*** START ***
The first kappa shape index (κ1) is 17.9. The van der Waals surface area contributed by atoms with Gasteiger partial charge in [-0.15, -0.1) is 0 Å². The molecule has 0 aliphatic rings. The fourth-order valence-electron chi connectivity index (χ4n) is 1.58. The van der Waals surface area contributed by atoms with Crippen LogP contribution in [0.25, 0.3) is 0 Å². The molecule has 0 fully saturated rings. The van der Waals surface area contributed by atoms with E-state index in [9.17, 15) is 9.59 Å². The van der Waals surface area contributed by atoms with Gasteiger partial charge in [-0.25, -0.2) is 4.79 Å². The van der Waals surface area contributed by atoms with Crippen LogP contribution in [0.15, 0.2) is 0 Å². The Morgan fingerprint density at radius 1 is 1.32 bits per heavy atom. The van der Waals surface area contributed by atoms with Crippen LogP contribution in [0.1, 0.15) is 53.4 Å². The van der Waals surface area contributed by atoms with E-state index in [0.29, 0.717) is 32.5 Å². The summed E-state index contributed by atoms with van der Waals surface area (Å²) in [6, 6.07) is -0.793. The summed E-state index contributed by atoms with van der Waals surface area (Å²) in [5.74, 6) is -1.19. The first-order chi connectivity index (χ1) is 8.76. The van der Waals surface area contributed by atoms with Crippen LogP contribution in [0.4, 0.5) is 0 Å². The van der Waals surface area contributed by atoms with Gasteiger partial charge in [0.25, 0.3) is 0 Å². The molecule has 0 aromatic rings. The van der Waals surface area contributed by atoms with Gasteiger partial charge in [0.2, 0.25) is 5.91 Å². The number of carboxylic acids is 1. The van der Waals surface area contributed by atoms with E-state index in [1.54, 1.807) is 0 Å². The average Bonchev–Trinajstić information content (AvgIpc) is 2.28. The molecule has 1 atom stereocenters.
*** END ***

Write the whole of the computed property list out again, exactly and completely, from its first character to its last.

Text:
The first kappa shape index (κ1) is 17.9. The van der Waals surface area contributed by atoms with Gasteiger partial charge in [-0.15, -0.1) is 0 Å². The molecule has 0 aliphatic rings. The fourth-order valence-electron chi connectivity index (χ4n) is 1.58. The van der Waals surface area contributed by atoms with Crippen LogP contribution in [0.25, 0.3) is 0 Å². The molecule has 0 fully saturated rings. The van der Waals surface area contributed by atoms with E-state index in [9.17, 15) is 9.59 Å². The van der Waals surface area contributed by atoms with Gasteiger partial charge in [-0.25, -0.2) is 4.79 Å². The van der Waals surface area contributed by atoms with Crippen LogP contribution in [0.15, 0.2) is 0 Å². The Morgan fingerprint density at radius 1 is 1.32 bits per heavy atom. The van der Waals surface area contributed by atoms with Crippen LogP contribution in [0.1, 0.15) is 53.4 Å². The van der Waals surface area contributed by atoms with E-state index in [0.29, 0.717) is 32.5 Å². The summed E-state index contributed by atoms with van der Waals surface area (Å²) in [6, 6.07) is -0.793. The summed E-state index contributed by atoms with van der Waals surface area (Å²) in [5.74, 6) is -1.19. The first-order chi connectivity index (χ1) is 8.76. The van der Waals surface area contributed by atoms with Crippen LogP contribution in [0.4, 0.5) is 0 Å². The van der Waals surface area contributed by atoms with Gasteiger partial charge in [0.25, 0.3) is 0 Å². The molecule has 0 aromatic rings. The van der Waals surface area contributed by atoms with Gasteiger partial charge in [0.2, 0.25) is 5.91 Å². The number of carboxylic acids is 1. The van der Waals surface area contributed by atoms with E-state index in [1.54, 1.807) is 0 Å². The average Bonchev–Trinajstić information content (AvgIpc) is 2.28. The molecule has 1 atom stereocenters.